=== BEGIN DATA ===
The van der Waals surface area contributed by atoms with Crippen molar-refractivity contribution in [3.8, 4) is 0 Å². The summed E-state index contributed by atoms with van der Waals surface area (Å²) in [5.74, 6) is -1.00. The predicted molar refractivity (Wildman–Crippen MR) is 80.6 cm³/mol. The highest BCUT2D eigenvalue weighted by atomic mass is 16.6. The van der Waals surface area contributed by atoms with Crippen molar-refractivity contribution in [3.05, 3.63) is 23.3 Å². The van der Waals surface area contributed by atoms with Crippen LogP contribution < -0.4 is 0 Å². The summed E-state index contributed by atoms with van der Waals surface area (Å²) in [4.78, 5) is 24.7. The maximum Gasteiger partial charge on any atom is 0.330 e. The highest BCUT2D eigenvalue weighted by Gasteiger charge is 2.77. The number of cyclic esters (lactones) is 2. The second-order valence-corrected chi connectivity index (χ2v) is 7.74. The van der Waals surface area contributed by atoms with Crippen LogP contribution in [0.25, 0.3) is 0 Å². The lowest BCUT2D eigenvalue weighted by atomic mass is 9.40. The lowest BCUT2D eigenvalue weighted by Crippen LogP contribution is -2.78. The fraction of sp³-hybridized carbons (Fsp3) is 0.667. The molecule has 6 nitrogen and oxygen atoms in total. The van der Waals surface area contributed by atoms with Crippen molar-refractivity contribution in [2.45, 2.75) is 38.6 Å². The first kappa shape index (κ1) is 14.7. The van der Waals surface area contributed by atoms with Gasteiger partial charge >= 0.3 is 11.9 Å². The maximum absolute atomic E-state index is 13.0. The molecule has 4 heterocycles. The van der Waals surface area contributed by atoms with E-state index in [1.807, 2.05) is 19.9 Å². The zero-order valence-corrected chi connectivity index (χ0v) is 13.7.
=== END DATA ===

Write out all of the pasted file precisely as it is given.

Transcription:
The van der Waals surface area contributed by atoms with Crippen molar-refractivity contribution in [3.8, 4) is 0 Å². The summed E-state index contributed by atoms with van der Waals surface area (Å²) in [5.74, 6) is -1.00. The predicted molar refractivity (Wildman–Crippen MR) is 80.6 cm³/mol. The highest BCUT2D eigenvalue weighted by atomic mass is 16.6. The van der Waals surface area contributed by atoms with Crippen molar-refractivity contribution in [3.05, 3.63) is 23.3 Å². The van der Waals surface area contributed by atoms with Crippen LogP contribution < -0.4 is 0 Å². The summed E-state index contributed by atoms with van der Waals surface area (Å²) in [4.78, 5) is 24.7. The maximum Gasteiger partial charge on any atom is 0.330 e. The highest BCUT2D eigenvalue weighted by Gasteiger charge is 2.77. The number of cyclic esters (lactones) is 2. The second-order valence-corrected chi connectivity index (χ2v) is 7.74. The van der Waals surface area contributed by atoms with Crippen LogP contribution in [0.25, 0.3) is 0 Å². The lowest BCUT2D eigenvalue weighted by atomic mass is 9.40. The lowest BCUT2D eigenvalue weighted by Crippen LogP contribution is -2.78. The fraction of sp³-hybridized carbons (Fsp3) is 0.667. The molecule has 6 nitrogen and oxygen atoms in total. The van der Waals surface area contributed by atoms with Crippen molar-refractivity contribution in [2.45, 2.75) is 38.6 Å². The first kappa shape index (κ1) is 14.7. The van der Waals surface area contributed by atoms with Gasteiger partial charge >= 0.3 is 11.9 Å². The maximum absolute atomic E-state index is 13.0. The molecule has 4 heterocycles. The van der Waals surface area contributed by atoms with E-state index in [1.807, 2.05) is 19.9 Å². The zero-order valence-corrected chi connectivity index (χ0v) is 13.7.